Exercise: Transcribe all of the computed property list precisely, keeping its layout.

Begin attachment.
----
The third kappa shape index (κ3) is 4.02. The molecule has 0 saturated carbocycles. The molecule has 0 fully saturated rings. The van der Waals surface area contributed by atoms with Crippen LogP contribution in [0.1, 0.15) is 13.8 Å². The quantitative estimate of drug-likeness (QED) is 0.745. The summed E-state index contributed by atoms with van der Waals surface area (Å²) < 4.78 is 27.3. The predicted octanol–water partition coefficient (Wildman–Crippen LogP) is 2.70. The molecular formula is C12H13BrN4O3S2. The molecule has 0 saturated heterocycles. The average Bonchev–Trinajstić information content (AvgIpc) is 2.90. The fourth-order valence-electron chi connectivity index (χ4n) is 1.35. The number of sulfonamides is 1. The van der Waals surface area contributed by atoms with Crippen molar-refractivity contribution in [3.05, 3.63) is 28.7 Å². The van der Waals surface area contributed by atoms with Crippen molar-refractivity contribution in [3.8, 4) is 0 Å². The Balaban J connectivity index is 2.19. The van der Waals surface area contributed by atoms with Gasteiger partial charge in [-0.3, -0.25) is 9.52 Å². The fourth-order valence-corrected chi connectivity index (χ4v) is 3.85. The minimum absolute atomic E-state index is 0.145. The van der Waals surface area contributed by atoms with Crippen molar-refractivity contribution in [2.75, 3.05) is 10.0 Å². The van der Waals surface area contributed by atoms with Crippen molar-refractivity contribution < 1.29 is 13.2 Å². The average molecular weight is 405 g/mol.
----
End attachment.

The third kappa shape index (κ3) is 4.02. The molecule has 0 saturated carbocycles. The molecule has 0 fully saturated rings. The van der Waals surface area contributed by atoms with Crippen LogP contribution in [0.1, 0.15) is 13.8 Å². The quantitative estimate of drug-likeness (QED) is 0.745. The summed E-state index contributed by atoms with van der Waals surface area (Å²) < 4.78 is 27.3. The predicted octanol–water partition coefficient (Wildman–Crippen LogP) is 2.70. The molecular formula is C12H13BrN4O3S2. The molecule has 0 saturated heterocycles. The average Bonchev–Trinajstić information content (AvgIpc) is 2.90. The fourth-order valence-electron chi connectivity index (χ4n) is 1.35. The number of sulfonamides is 1. The van der Waals surface area contributed by atoms with Crippen molar-refractivity contribution in [3.05, 3.63) is 28.7 Å². The van der Waals surface area contributed by atoms with Crippen molar-refractivity contribution in [3.8, 4) is 0 Å². The Balaban J connectivity index is 2.19. The van der Waals surface area contributed by atoms with Gasteiger partial charge in [-0.3, -0.25) is 9.52 Å². The fourth-order valence-corrected chi connectivity index (χ4v) is 3.85. The minimum absolute atomic E-state index is 0.145. The van der Waals surface area contributed by atoms with Crippen molar-refractivity contribution in [2.75, 3.05) is 10.0 Å². The van der Waals surface area contributed by atoms with Crippen molar-refractivity contribution < 1.29 is 13.2 Å². The average molecular weight is 405 g/mol.